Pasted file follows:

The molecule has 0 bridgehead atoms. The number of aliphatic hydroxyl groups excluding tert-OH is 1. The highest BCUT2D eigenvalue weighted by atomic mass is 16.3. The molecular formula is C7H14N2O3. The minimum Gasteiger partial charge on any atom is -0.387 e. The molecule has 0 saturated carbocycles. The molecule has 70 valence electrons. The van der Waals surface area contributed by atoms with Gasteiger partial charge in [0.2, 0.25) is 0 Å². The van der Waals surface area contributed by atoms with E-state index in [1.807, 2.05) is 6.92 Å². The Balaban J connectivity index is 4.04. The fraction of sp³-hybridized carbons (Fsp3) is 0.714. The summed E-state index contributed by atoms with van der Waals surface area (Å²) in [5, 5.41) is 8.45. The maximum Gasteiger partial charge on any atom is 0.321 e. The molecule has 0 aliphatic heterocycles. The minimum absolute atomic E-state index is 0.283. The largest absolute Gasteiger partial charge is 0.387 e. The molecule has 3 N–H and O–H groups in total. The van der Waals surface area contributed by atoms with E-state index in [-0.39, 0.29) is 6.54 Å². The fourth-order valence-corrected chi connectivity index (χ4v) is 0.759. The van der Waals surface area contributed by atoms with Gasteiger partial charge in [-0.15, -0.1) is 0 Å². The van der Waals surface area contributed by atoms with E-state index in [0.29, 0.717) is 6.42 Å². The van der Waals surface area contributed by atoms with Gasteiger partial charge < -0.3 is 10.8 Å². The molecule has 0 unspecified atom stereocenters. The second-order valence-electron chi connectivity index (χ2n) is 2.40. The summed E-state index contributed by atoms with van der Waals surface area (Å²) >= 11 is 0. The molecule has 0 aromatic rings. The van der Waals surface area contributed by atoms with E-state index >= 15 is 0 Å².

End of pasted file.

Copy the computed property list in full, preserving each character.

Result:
The molecule has 0 bridgehead atoms. The number of aliphatic hydroxyl groups excluding tert-OH is 1. The highest BCUT2D eigenvalue weighted by atomic mass is 16.3. The molecular formula is C7H14N2O3. The minimum Gasteiger partial charge on any atom is -0.387 e. The molecule has 0 saturated carbocycles. The molecule has 70 valence electrons. The van der Waals surface area contributed by atoms with Gasteiger partial charge in [0.2, 0.25) is 0 Å². The van der Waals surface area contributed by atoms with E-state index in [1.807, 2.05) is 6.92 Å². The Balaban J connectivity index is 4.04. The fraction of sp³-hybridized carbons (Fsp3) is 0.714. The summed E-state index contributed by atoms with van der Waals surface area (Å²) in [5, 5.41) is 8.45. The maximum Gasteiger partial charge on any atom is 0.321 e. The molecule has 0 aliphatic heterocycles. The minimum absolute atomic E-state index is 0.283. The largest absolute Gasteiger partial charge is 0.387 e. The molecule has 3 N–H and O–H groups in total. The van der Waals surface area contributed by atoms with E-state index in [-0.39, 0.29) is 6.54 Å². The fourth-order valence-corrected chi connectivity index (χ4v) is 0.759. The van der Waals surface area contributed by atoms with Gasteiger partial charge in [-0.15, -0.1) is 0 Å². The van der Waals surface area contributed by atoms with E-state index in [0.29, 0.717) is 6.42 Å². The van der Waals surface area contributed by atoms with Gasteiger partial charge < -0.3 is 10.8 Å². The molecule has 0 unspecified atom stereocenters. The second-order valence-electron chi connectivity index (χ2n) is 2.40. The summed E-state index contributed by atoms with van der Waals surface area (Å²) >= 11 is 0. The molecule has 0 aromatic rings. The van der Waals surface area contributed by atoms with E-state index >= 15 is 0 Å².